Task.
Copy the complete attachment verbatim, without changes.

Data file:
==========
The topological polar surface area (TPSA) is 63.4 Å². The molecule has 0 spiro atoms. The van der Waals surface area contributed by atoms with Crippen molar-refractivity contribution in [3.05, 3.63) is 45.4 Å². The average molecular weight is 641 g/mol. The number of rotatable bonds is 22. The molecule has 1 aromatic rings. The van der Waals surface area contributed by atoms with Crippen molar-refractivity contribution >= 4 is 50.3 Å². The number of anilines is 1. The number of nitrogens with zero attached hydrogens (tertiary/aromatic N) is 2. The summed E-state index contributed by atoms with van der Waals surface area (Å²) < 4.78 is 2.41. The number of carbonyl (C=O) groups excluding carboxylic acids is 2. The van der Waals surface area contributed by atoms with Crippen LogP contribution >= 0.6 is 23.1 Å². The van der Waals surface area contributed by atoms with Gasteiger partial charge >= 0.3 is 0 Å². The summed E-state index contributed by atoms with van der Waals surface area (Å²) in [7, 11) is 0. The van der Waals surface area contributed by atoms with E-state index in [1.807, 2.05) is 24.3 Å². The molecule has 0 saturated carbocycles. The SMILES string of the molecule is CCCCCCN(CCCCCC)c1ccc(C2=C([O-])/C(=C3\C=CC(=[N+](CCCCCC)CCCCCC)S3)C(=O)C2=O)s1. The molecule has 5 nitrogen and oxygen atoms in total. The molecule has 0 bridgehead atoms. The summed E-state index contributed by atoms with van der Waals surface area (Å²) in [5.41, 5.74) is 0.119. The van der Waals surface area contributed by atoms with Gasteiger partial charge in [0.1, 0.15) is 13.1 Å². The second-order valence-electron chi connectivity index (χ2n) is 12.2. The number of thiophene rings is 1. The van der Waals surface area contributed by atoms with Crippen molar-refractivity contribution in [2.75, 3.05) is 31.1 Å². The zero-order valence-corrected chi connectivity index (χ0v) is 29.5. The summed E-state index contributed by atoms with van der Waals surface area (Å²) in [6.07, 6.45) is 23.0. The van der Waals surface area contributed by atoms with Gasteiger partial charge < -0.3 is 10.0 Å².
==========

The topological polar surface area (TPSA) is 63.4 Å². The molecule has 0 spiro atoms. The van der Waals surface area contributed by atoms with Crippen molar-refractivity contribution in [3.05, 3.63) is 45.4 Å². The average molecular weight is 641 g/mol. The number of rotatable bonds is 22. The molecule has 1 aromatic rings. The van der Waals surface area contributed by atoms with Crippen molar-refractivity contribution >= 4 is 50.3 Å². The number of anilines is 1. The number of nitrogens with zero attached hydrogens (tertiary/aromatic N) is 2. The summed E-state index contributed by atoms with van der Waals surface area (Å²) < 4.78 is 2.41. The number of carbonyl (C=O) groups excluding carboxylic acids is 2. The van der Waals surface area contributed by atoms with Crippen LogP contribution >= 0.6 is 23.1 Å². The van der Waals surface area contributed by atoms with Gasteiger partial charge >= 0.3 is 0 Å². The summed E-state index contributed by atoms with van der Waals surface area (Å²) in [7, 11) is 0. The van der Waals surface area contributed by atoms with E-state index in [1.807, 2.05) is 24.3 Å². The molecule has 0 saturated carbocycles. The SMILES string of the molecule is CCCCCCN(CCCCCC)c1ccc(C2=C([O-])/C(=C3\C=CC(=[N+](CCCCCC)CCCCCC)S3)C(=O)C2=O)s1. The molecule has 5 nitrogen and oxygen atoms in total. The molecule has 0 bridgehead atoms. The summed E-state index contributed by atoms with van der Waals surface area (Å²) in [5.41, 5.74) is 0.119. The van der Waals surface area contributed by atoms with Gasteiger partial charge in [0.1, 0.15) is 13.1 Å². The second-order valence-electron chi connectivity index (χ2n) is 12.2. The number of thiophene rings is 1. The van der Waals surface area contributed by atoms with Crippen molar-refractivity contribution in [2.75, 3.05) is 31.1 Å². The zero-order valence-corrected chi connectivity index (χ0v) is 29.5. The summed E-state index contributed by atoms with van der Waals surface area (Å²) in [6.07, 6.45) is 23.0. The van der Waals surface area contributed by atoms with Gasteiger partial charge < -0.3 is 10.0 Å².